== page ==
When the sun loses its glare during the solar eclipse and semi-darkness falls on Switzerland Wednesday, the country will see thousands of sun gazers, dozens of fun parties – and lots of police.This content was published on August 11, 1999 - 08:24
When the sun loses its glare during the solar eclipse and semi-darkness falls on Switzerland Wednesday, the country will see thousands of sun gazers, dozens of fun parties – and lots of police.
While the Swiss cabinet will interrupt its weekly meeting and watch the solar spectacle from the balcony at the House of Parliament in Berne, the capital’s police force will fan out to assess the level of darkness.
“Berne police told us to switch on the street lights if it gets too dark in order to ‘bring light into darkness’ – which is to say help prevent crime,” a spokesman for the electricity generating board said.
Highway police will also be out in force in cantons Aargau, Berne, Lucerne and Schaffhausen in order to keep traffic moving since the official police order for drivers is: don’t stop and stare when the sun is gone.
The Automobile Association, however, has advised the very opposite and called on drivers to leave their cars at home in order to avoid tailbacks or accidents.
The association admonishes those who still want to use their vehicles to switch on the lights, refrain from sudden stops and keep their eyes on the road.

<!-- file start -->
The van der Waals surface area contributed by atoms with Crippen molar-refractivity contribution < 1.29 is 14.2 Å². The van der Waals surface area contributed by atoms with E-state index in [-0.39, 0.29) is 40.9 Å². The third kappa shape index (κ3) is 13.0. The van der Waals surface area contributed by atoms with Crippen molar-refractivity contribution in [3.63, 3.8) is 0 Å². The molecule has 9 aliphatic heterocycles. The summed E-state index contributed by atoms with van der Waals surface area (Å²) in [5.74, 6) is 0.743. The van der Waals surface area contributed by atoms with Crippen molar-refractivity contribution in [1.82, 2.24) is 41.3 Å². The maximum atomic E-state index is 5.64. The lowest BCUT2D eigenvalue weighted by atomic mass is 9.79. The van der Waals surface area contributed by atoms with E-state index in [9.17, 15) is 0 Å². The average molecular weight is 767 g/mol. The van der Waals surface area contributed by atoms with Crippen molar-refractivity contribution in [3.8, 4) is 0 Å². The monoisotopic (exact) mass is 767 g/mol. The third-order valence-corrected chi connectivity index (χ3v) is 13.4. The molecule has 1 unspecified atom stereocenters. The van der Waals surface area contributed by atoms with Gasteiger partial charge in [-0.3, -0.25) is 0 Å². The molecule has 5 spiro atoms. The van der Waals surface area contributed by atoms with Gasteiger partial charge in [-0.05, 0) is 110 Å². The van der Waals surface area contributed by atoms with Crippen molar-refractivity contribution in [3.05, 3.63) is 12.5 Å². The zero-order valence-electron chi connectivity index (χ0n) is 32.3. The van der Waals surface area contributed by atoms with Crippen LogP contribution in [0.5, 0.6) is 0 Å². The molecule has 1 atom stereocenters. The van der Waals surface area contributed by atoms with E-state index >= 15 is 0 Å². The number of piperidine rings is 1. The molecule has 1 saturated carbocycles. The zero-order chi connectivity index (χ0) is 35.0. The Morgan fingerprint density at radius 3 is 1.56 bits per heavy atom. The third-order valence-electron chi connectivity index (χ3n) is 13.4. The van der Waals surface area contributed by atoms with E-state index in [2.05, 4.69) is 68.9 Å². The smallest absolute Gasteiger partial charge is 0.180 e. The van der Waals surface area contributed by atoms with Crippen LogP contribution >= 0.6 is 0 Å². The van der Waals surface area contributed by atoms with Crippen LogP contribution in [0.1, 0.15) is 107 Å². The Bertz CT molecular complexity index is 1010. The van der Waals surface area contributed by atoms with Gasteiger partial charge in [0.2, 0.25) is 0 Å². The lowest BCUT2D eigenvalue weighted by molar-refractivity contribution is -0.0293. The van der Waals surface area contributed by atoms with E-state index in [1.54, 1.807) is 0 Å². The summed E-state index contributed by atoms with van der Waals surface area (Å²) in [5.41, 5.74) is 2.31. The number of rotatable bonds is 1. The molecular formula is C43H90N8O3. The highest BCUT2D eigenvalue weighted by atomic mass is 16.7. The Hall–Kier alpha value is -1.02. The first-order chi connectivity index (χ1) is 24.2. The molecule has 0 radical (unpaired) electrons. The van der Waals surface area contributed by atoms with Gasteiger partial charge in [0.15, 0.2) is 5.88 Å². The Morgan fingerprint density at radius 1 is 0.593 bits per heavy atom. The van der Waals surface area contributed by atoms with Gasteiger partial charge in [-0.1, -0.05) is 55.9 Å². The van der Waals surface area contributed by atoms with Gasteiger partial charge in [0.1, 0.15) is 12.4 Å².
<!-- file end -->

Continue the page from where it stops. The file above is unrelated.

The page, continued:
The authorities in Zurich apparently cannot stand the darkness caused by the eclipse and will therefore switch on street lights from 12:15 till 12:45 sharp.
The city of St. Gallen, on the other hand, feels that turning on the lights spoils the fun and impairs the experience of the solar phenomenon. Citizens will therefore be left in the dark so that they will get the maximum benefit of the eclipse.
Other Swiss cities such as Lausanne, Basel and Berne are still undecided on the issue of street lighting and will either illuminate…or stay in semi-darkness.
Lights or no lights is not an issue in the city of Basel, where locals and citizens alike are invited to participate in a “solar eclipse happening.” And sun gazers at the transport museum in Lucerne will have access to special telescopes as well as scientific guidance to what is happening in the skies over Switzerland.
From staff and wire reports.
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